kallah צילום:

The stories that trickle in to the Kupat Ha’Ir office might shock you: large families of children abandoned after car accidents, kallahs living on the streets, and cancer patients without money for their next treatment.

Their office is famously downstairs from the entrance to Rav Chaim Kanievsky’s Bnei Brak home, and the Rav is reportedly closely involved in many of the charity’s campaigns.

One campaign of note seeks to marry off 40 individuals who have lost parents, this month alone. It is an ambitious task. The stories of the brides and grooms range from sad to devastating. One story of a kallah represents just one possible scenario in a tapestry of pain:

“Chana”* was homeless, living with her non-Jewish parents, and longing for more. After a series of miraculous events, she converted to Judaism and found herself learning in seminary in Jerusalem. Her parents have passed away. Now she is engaged and longs to start a Jewish family of her own. With barely a penny to her name, she faces almost certain humiliation.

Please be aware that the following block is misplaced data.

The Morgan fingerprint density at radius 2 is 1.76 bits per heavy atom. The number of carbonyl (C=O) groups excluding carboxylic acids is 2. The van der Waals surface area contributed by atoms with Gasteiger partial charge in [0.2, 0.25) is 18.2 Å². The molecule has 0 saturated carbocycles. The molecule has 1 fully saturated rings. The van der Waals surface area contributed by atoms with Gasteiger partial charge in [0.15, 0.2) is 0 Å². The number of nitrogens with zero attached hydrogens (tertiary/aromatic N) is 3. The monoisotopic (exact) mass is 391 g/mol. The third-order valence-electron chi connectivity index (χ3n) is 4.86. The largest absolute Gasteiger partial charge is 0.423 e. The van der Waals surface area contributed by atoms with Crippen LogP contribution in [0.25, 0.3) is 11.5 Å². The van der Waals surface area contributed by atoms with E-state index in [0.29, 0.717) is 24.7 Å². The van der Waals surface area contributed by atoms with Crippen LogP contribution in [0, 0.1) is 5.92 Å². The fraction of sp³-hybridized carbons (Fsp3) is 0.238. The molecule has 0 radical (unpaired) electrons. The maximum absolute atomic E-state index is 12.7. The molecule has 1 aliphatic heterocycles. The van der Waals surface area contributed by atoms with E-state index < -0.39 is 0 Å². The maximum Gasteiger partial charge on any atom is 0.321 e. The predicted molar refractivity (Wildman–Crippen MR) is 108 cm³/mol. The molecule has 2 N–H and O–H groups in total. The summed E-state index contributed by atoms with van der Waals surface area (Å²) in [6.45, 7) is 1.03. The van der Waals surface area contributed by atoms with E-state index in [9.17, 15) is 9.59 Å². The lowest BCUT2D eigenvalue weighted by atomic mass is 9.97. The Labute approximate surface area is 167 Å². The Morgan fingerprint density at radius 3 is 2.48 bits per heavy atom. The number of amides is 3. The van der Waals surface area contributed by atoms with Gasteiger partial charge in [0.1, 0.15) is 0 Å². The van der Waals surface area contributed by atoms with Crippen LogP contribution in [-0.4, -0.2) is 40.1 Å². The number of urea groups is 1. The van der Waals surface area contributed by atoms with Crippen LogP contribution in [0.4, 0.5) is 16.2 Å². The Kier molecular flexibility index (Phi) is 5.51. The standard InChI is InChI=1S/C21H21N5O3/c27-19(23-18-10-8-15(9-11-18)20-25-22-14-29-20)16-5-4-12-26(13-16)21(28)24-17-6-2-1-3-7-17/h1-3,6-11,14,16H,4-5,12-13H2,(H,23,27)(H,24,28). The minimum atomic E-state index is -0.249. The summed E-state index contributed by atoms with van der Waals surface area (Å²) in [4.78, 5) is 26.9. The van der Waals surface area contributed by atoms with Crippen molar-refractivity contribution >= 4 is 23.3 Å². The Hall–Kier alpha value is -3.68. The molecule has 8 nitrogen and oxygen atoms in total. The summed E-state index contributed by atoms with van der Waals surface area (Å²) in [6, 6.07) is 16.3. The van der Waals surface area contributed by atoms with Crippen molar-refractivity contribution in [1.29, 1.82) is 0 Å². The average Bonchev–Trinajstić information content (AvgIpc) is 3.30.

“Chana,” however, has some hope for the future: Rav Chaim Kanievsky has taken personal responsibility for this month’s group of orphans, even penning a letter giving a powerful bracha to all who donate: ““Those who donate ... to the forty orphans who will be married in Cheshvan 5779, will merit, measure for measure, to make a simchah soon in their own homes.”

Those who are able to help the orphans get married with dignity can do so here.



*Details have been changed to preserve the orphans' privacy.

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